I have written previously how the UK housing system is arguably the worst in the developed world.
Thanks to the Town and Country Planning Act 1946, the right to develop has been virtually nationalised and the UK is ruled by NIMBYs. All of the major cities and towns in the UK are surrounded by “greenbelts” that are off limits to development. And the centralisation of government finances has also led to a situation whereby local governments receive little benefit from increased population and development, but bear most of the costs, making them anti-development.
The end result is a chronic undersupply of homes, driving-up both prices and rents. And the situation has recently been made worse by the implementation of the government’s “Help-to-Buy” shared equity scheme for first home buyers and the Bank of England’s “Funding-for-Lending” program, which have artificially increased demand and pushed against the constipated supply system to further inflate prices.
If you want to see the ultimate end-game of forced urban consolidation, look no further than the above video, which shows that when you constrain land/housing supply via planning, you end up with deleterious consequences.
Watching the video and reading the associated story is frightening. Essentially, Generation Y (dubbed “Generation Rent”) is being unneccessarily forced to live in expensive, cramped living conditions, renting at exorbitant prices from asset rich Baby Boomers or investors, who are gaming the rigged housing system to their own advantage.
There’s the example of landlords renting out individual rooms for exorbitant profits:
Generation rent is downsizing. And as demand for smaller, cheaper accommodation grows, investors and entrepreneurs are rushing to cash in…
“We basically take a property from a landlord, pay him a long-term guaranteed rent and then sublet it on a room by room basis. That’s how we make our margin,” Kim Stones explains.
Kim’s strategy is to adapt living spaces in order to maximise profits when the property is sublet. He rents three bed properties from landlords and sublets them as five individual rooms by turning sitting rooms and lounges into bedrooms. He is at pains to point out that he follows all relevant regulations.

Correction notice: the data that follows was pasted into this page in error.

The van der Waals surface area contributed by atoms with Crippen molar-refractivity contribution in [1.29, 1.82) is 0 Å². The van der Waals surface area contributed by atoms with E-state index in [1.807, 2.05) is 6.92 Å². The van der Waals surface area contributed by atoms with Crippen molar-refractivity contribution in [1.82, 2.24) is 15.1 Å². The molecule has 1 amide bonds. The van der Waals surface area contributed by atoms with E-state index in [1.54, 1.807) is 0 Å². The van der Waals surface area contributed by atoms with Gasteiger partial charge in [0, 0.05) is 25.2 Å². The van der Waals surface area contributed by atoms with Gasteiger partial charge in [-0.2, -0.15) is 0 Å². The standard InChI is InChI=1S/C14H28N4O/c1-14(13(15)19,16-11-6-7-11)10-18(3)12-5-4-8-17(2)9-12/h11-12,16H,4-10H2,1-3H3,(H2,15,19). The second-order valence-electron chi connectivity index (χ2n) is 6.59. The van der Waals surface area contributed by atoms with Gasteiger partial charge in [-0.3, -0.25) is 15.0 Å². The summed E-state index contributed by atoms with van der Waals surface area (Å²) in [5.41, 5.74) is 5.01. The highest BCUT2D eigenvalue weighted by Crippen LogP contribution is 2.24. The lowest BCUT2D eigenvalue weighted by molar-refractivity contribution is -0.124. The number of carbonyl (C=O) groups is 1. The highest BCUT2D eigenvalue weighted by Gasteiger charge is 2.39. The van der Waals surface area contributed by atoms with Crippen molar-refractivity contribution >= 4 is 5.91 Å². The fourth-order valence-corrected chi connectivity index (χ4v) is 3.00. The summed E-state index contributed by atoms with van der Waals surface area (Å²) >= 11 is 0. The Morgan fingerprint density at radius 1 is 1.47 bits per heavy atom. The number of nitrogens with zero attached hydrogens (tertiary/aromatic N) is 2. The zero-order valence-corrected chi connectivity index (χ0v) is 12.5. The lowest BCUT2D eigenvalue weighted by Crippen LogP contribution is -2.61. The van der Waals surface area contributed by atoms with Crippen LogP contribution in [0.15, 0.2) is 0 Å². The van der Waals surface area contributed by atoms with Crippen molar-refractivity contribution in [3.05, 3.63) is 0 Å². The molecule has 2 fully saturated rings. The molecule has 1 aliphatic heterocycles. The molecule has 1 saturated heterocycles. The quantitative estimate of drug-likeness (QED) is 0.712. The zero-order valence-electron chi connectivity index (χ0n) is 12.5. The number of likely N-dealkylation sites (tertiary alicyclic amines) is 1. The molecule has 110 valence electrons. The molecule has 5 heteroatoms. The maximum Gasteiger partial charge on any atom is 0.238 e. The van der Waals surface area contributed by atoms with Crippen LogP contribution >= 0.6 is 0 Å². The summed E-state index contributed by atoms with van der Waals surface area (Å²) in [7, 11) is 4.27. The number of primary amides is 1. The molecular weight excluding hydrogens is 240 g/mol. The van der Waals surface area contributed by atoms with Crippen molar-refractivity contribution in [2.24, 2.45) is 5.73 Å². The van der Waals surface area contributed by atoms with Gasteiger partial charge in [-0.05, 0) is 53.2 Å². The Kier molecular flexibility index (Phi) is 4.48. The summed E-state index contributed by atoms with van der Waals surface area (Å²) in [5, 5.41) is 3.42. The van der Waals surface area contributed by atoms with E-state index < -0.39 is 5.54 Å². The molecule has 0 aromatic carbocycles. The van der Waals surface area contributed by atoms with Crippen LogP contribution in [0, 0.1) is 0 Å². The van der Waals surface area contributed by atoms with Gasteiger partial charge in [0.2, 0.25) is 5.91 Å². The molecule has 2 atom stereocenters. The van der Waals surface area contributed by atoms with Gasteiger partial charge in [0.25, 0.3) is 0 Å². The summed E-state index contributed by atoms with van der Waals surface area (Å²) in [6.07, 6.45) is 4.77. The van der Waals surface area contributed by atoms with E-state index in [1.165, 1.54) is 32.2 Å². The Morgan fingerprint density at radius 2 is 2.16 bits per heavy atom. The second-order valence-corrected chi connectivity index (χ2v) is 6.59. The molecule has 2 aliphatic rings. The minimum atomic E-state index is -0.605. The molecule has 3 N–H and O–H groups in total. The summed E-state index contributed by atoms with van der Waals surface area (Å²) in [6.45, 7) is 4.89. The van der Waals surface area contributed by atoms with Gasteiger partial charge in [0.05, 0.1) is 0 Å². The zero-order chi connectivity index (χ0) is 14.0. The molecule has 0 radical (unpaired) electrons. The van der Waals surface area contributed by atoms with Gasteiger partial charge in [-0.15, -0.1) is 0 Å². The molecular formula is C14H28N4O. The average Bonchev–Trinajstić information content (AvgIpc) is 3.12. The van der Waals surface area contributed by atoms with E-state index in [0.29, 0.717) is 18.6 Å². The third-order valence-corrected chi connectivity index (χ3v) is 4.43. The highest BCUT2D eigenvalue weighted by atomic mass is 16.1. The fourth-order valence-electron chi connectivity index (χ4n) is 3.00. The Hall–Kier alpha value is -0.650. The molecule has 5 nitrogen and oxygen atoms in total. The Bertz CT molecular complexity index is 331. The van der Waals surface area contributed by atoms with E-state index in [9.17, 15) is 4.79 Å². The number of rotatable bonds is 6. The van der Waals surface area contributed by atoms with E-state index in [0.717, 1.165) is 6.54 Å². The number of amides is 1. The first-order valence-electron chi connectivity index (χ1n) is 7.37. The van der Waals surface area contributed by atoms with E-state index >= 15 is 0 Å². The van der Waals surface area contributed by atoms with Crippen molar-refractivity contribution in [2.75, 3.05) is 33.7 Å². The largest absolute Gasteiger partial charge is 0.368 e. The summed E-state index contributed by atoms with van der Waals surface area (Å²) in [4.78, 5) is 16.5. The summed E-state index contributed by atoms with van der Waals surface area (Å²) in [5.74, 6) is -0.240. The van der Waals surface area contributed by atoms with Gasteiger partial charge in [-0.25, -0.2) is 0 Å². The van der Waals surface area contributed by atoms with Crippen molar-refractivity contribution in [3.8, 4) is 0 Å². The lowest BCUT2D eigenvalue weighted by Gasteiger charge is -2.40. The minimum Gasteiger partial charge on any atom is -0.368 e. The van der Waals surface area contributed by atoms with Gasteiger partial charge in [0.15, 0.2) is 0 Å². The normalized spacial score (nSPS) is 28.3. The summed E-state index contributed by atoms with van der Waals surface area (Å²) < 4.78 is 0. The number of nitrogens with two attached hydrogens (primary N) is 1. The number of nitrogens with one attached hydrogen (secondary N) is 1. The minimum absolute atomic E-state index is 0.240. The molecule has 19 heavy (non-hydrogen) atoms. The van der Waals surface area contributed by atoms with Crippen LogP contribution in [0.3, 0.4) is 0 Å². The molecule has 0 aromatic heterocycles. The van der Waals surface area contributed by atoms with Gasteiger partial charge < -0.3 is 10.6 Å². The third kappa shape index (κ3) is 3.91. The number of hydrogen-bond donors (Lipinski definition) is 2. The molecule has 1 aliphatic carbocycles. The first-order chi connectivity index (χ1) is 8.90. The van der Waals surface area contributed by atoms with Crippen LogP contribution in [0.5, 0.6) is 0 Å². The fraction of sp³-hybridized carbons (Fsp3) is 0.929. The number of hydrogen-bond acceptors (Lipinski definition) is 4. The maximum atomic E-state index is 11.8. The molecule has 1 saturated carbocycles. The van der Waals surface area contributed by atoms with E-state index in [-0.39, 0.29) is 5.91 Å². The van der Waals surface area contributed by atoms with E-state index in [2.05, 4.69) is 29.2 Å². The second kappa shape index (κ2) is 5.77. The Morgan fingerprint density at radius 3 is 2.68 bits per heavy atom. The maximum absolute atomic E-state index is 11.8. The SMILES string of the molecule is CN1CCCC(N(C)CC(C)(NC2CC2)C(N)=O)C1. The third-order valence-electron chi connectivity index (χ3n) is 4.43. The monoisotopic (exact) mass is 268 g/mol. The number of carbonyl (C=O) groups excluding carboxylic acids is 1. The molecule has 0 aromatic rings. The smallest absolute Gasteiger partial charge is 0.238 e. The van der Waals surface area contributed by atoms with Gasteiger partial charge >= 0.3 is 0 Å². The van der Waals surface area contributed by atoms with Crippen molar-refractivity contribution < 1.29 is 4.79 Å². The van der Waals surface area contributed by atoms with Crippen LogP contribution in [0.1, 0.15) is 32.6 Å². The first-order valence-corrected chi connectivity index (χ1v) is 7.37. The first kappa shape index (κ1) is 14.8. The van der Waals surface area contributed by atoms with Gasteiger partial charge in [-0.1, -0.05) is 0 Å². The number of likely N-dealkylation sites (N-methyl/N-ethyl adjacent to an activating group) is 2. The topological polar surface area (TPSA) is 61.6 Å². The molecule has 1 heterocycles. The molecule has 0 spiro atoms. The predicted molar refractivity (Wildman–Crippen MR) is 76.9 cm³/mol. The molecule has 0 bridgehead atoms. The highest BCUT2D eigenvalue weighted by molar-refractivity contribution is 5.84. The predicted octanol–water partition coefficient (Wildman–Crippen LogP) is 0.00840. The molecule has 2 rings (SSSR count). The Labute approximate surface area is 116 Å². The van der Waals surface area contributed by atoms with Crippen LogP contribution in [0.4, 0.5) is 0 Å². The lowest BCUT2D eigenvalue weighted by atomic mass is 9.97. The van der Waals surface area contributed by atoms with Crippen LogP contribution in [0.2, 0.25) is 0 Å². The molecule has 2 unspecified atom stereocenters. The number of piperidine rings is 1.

“We’ve got 23 rent-to-rents,” says Kim. “Our target is a minimum £400 a month profit on any property, and we do have properties that make £1000 net profit a month”
And property developers producing tiny 18 metre square apartments – one-third of the size of a squash court – for “affordable” rentals targetted at Gen Y’s:
A property developer from China is banking on the future of the rental market being tiny. In floor space at least.
He’s hoping to attract priced-out tenants with a new development of micro-apartments. Planning permission has been secured for 160 one bedroom flats starting at just 18 square metres, less than a third the size of a squash court.
Surprisingly, the micro-apartments will be located not in one of the UK’s major cities, but in Oldham.
“Do you really think Oldham’s ready for this kind of living?” I ask Dr Francis Liu, Chief Executive of G-Suite Holdings, the Chinese company behind the project.
“Yes, I come from Hong Kong and I know people are looking for quality buildings with everything in,” he says…
“The trend in New York and San Francisco is for tiny micro-apartments. The idea is coming from those people.”
I put it to Dr Liu that unlike San Francisco and New York, Oldham has plenty of land ripe for development, which could easily house decent-sized homes.
“The key is affordability,” he replies. “You don’t have to be an accountant to work it out. The smaller size will result in lower rental.”
But what does Oldham gain from a development like this?
None of the apartments have been earmarked as affordable housing, and local first time buyers appear not to be the developers’ target market.
Instead, the apartments will be sold to investors in the Far East. They are being promised an 8% return on their investment.
“Micro means small,” says Dr Liu. “Boutique means it has some style. Apartment means self-contained. You can have everything within a tiny space, but without giving up any luxuries.”
Except, of course, the luxury of space.
And many young Britons have all but given up hope of ever owning their own home:
Daniel is 21 years old and works in a warehouse in Doncaster. The sum of his property ambitions are to one day rent a place of his own.
“This room here is my personal space, it’s the only thing I’ve got really,” he says.
Doesn’t he dream of owning a home? The government has, of course, rushed forward its Help to Buy scheme. It is available to anyone with a deposit with a deposit of 5% or less, including first time buyers.
“Nah, not really,” says Daniel. “It just wouldn’t be affordable. I can’t even consider it.”
These are the true costs of 60 years of forced urban consolidation and strict planning. It certainly does make one wonder why Australia – one of the least densely populated countries on earth where land should be cheap and readily available – is following the UK planning model.